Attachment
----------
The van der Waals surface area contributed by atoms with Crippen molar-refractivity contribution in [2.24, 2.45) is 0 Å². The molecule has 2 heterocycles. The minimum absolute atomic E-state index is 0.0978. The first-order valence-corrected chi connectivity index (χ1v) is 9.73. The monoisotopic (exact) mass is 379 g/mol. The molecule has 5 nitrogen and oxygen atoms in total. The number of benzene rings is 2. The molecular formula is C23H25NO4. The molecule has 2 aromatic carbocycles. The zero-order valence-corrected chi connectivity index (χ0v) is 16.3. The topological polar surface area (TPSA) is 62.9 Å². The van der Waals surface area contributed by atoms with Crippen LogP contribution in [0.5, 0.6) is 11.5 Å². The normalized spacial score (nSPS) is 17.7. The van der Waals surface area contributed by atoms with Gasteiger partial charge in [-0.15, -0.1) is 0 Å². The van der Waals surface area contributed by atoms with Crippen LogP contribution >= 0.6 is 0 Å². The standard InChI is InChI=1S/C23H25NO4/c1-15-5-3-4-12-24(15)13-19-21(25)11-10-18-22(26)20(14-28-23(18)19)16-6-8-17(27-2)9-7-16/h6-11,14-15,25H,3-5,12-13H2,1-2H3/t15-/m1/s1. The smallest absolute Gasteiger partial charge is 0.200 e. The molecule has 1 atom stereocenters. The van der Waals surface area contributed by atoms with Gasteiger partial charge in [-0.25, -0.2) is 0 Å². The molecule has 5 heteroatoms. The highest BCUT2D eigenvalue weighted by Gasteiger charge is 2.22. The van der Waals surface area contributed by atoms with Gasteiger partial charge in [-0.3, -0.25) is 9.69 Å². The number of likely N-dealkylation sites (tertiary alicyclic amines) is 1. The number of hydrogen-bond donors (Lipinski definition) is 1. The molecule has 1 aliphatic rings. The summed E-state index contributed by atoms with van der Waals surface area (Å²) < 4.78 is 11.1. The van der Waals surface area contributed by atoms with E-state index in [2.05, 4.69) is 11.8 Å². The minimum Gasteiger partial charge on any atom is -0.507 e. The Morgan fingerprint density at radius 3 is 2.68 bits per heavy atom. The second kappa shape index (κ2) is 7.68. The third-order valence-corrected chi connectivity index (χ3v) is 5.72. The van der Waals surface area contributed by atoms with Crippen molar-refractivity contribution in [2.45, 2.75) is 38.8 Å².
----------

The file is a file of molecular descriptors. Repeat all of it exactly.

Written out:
The van der Waals surface area contributed by atoms with Crippen molar-refractivity contribution in [2.24, 2.45) is 0 Å². The molecule has 2 heterocycles. The minimum absolute atomic E-state index is 0.0978. The first-order valence-corrected chi connectivity index (χ1v) is 9.73. The monoisotopic (exact) mass is 379 g/mol. The molecule has 5 nitrogen and oxygen atoms in total. The number of benzene rings is 2. The molecular formula is C23H25NO4. The molecule has 2 aromatic carbocycles. The zero-order valence-corrected chi connectivity index (χ0v) is 16.3. The topological polar surface area (TPSA) is 62.9 Å². The van der Waals surface area contributed by atoms with Crippen LogP contribution in [0.5, 0.6) is 11.5 Å². The normalized spacial score (nSPS) is 17.7. The van der Waals surface area contributed by atoms with Gasteiger partial charge in [-0.15, -0.1) is 0 Å². The van der Waals surface area contributed by atoms with Crippen LogP contribution >= 0.6 is 0 Å². The standard InChI is InChI=1S/C23H25NO4/c1-15-5-3-4-12-24(15)13-19-21(25)11-10-18-22(26)20(14-28-23(18)19)16-6-8-17(27-2)9-7-16/h6-11,14-15,25H,3-5,12-13H2,1-2H3/t15-/m1/s1. The smallest absolute Gasteiger partial charge is 0.200 e. The molecule has 1 atom stereocenters. The van der Waals surface area contributed by atoms with Gasteiger partial charge in [-0.25, -0.2) is 0 Å². The molecule has 5 heteroatoms. The highest BCUT2D eigenvalue weighted by Gasteiger charge is 2.22. The van der Waals surface area contributed by atoms with Gasteiger partial charge in [-0.3, -0.25) is 9.69 Å². The number of likely N-dealkylation sites (tertiary alicyclic amines) is 1. The number of hydrogen-bond donors (Lipinski definition) is 1. The molecule has 1 aliphatic rings. The summed E-state index contributed by atoms with van der Waals surface area (Å²) < 4.78 is 11.1. The van der Waals surface area contributed by atoms with E-state index in [2.05, 4.69) is 11.8 Å². The minimum Gasteiger partial charge on any atom is -0.507 e. The Morgan fingerprint density at radius 3 is 2.68 bits per heavy atom. The second kappa shape index (κ2) is 7.68. The third-order valence-corrected chi connectivity index (χ3v) is 5.72. The van der Waals surface area contributed by atoms with Crippen molar-refractivity contribution in [2.45, 2.75) is 38.8 Å².